What you need to know about the Covid-19 vaccine

Take a look at what you need to know about the Covid-19 vaccination programme including how you will know when it's your turn, where to go, and why it's important.
Wilton Covid vaccination centre

Last updated 19 May 2021

To check the latest Government guidance please visit Gov.uk.

We all have an important part to play to help the NHS deliver their vaccine delivery plan:

  • When you are contacted, please book and attend your appointment(s);
  • Turn up to your appointment on time, do not arrive early or late as the vaccination centres cannot accommodate you.

It is essential that everyone continues to follow Covid-19 restrictions whether they have had the vaccine or not. To follow social distancing guidance, wear a face covering and remember hands, face, space and fresh air.

For the latest information about the vaccine go to the NHS website.

Common questions about the Covid-19 vaccine

When will I get the Covid-19 vaccine?

The NHS has a clear vaccine delivery plan and will contact you when it's your turn to get the vaccine as quickly and easily as possible.  

How do I book my vaccine?

You will be able to book your vaccination through the NHS booking service. You can also call 119 free of charge, anytime between 7am and 11pm seven days a week.

How might I be contacted to get my vaccination?

  1. Local hospital services - you might be contacted either to have the vaccine as an inpatient or at an outpatient appointment.
  2.  Local GP services - practices in your area are working together to contact and offer the vaccine to as many people as possible. This may be at a different surgery than you usually go to, or at a venue that has been set up specially to deliver vaccines. 
  3. Through your care home - GPs and their teams are also arranging to vaccinate care home residents directly, in their homes.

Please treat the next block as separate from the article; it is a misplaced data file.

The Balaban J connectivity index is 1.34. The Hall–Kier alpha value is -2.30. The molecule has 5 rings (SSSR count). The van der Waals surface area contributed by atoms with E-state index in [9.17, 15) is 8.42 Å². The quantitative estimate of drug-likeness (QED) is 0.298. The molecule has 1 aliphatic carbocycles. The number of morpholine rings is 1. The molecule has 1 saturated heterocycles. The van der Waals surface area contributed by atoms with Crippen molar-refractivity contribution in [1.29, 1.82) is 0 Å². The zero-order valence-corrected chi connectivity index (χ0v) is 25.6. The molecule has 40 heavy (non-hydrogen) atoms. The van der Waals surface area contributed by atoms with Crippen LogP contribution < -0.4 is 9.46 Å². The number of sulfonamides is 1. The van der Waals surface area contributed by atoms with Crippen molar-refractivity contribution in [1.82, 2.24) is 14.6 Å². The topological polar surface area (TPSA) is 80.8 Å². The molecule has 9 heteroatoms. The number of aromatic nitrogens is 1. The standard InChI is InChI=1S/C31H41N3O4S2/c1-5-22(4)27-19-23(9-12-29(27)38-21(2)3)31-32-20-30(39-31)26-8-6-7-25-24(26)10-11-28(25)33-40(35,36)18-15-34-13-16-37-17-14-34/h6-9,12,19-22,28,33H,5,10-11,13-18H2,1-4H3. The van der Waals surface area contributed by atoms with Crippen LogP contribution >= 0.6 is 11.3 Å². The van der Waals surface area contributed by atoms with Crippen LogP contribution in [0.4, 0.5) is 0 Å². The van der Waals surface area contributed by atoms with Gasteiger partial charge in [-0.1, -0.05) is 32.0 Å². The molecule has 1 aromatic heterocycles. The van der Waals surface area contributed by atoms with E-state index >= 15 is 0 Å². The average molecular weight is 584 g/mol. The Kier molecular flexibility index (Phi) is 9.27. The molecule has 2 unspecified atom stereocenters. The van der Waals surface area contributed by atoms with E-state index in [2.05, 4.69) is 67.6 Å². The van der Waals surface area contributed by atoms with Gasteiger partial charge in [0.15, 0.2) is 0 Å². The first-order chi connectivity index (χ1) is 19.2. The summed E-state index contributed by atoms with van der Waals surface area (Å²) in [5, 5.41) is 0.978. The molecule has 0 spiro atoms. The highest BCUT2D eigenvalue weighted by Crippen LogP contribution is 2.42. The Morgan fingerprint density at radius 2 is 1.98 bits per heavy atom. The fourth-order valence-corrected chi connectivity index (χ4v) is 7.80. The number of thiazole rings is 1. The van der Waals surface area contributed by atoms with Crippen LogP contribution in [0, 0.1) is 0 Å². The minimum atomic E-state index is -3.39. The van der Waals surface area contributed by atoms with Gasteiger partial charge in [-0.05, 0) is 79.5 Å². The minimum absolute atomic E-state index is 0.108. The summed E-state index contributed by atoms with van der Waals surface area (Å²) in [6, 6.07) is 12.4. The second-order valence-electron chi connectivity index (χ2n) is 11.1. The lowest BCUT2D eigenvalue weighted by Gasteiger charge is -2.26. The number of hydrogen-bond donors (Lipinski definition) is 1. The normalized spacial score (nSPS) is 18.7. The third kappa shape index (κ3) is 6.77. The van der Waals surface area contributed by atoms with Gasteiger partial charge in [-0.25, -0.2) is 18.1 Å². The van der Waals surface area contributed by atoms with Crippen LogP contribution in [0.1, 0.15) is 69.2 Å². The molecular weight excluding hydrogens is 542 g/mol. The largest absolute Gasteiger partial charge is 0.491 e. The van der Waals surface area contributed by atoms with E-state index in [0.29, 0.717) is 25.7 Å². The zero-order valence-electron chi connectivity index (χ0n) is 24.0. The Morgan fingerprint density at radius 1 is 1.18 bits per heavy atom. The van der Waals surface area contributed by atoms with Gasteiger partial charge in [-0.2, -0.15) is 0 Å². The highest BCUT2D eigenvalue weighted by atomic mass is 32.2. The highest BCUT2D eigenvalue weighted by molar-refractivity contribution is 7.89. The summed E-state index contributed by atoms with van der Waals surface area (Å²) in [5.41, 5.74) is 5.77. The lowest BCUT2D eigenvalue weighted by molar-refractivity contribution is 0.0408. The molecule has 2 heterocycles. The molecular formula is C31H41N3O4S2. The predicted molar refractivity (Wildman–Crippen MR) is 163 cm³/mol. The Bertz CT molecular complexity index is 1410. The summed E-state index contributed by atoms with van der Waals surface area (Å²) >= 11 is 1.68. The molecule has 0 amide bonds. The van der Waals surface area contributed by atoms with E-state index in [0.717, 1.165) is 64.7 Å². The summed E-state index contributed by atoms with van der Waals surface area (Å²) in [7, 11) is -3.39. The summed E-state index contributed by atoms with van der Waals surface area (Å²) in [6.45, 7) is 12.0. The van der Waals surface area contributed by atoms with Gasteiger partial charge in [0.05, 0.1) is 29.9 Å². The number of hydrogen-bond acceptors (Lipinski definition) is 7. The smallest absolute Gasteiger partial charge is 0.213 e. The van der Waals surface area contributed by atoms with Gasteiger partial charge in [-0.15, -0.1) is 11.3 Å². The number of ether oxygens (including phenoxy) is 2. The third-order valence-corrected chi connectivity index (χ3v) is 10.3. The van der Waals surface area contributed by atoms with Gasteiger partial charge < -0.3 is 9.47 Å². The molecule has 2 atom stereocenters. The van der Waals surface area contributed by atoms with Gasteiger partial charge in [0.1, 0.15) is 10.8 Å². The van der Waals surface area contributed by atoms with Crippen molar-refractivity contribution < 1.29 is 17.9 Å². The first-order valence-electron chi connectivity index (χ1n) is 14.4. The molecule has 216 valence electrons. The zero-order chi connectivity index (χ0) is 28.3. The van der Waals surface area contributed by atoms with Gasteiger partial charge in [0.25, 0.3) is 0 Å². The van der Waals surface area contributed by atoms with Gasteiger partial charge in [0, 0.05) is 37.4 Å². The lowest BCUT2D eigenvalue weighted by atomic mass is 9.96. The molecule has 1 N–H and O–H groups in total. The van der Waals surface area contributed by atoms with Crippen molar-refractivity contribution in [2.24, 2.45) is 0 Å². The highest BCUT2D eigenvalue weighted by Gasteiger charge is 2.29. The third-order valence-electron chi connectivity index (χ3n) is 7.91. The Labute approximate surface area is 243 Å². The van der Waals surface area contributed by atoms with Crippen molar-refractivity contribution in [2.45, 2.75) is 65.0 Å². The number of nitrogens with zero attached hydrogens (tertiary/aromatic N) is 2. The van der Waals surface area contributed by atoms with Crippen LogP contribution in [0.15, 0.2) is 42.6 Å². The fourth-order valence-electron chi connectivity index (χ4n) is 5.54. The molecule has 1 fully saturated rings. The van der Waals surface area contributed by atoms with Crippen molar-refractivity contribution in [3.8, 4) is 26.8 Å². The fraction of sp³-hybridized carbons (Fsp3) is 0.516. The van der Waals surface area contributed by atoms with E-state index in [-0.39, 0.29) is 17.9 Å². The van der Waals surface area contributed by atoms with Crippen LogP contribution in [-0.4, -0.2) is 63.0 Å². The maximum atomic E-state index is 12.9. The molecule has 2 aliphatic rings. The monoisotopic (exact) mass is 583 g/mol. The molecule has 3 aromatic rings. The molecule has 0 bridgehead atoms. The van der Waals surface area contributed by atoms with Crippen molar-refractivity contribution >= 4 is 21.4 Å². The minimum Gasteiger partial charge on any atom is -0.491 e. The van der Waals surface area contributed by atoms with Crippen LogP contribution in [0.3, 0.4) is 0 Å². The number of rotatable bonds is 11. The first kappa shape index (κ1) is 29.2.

Where do I go to get my vaccine when I’m contacted?

Hundreds of local vaccination services run by family doctors and their teams have opened across the UK, as well as specific vaccination centres. 

You will be given information by the NHS about where you need to go for your vaccination appointment(s) when contacted. If the option given is not suitable, you can request for a more local centre for your appointment.

Read more on local vaccination centres

Large scale vaccination centres open in Salisbury and Bath

I don't drive. How do I get to my appointment?

  • Ask family or friends if they would be able to give you a lift to your appointment. 
  • Public transport - start time restrictions on Wiltshire Council bus passes have been temporarily lifted, to help give people more opportunities to get to their appointments.
  • Link Schemes - these are voluntary groups which offer a transport service to local people in need. The services they provide are not free and request a donation be made instead. 

If you don't have any other way of getting to your appointment, contact the Wiltshire Wellbeing Hub on 0300 003 4576 or wellbeinghub@wiltshire.gov.uk to arrange transport. 

The hub is open from 9am to 5pm Monday to Friday, and 10am to 4pm on Saturdays.

Community support

Wiltshire Link Schemes

I’ve contacted the national booking service but I can’t travel to one of the locations that are available, what should I do?

Wait until your local GP service invites you for the vaccine.

Find out how many people have had the Covid-19 vaccine

The NHS publishes a weekly report on vaccination numbers. To find out the latest numbers click the button below.

Find out more

How long between my first and second dose of the vaccine?

You will receive your second dose up to 12 weeks after the first, regardless of the vaccine type. The second dose completes the course and is important for longer term protection. 

Are there any side effects?

Like all medicines, vaccines can cause side effects. Most of these are mild and short-term, and not everyone gets them.

You should not have the vaccine if you've ever had a serious allergic reaction to:

  • a previous vaccine
  • a previous dose of the same Covid-19 vaccine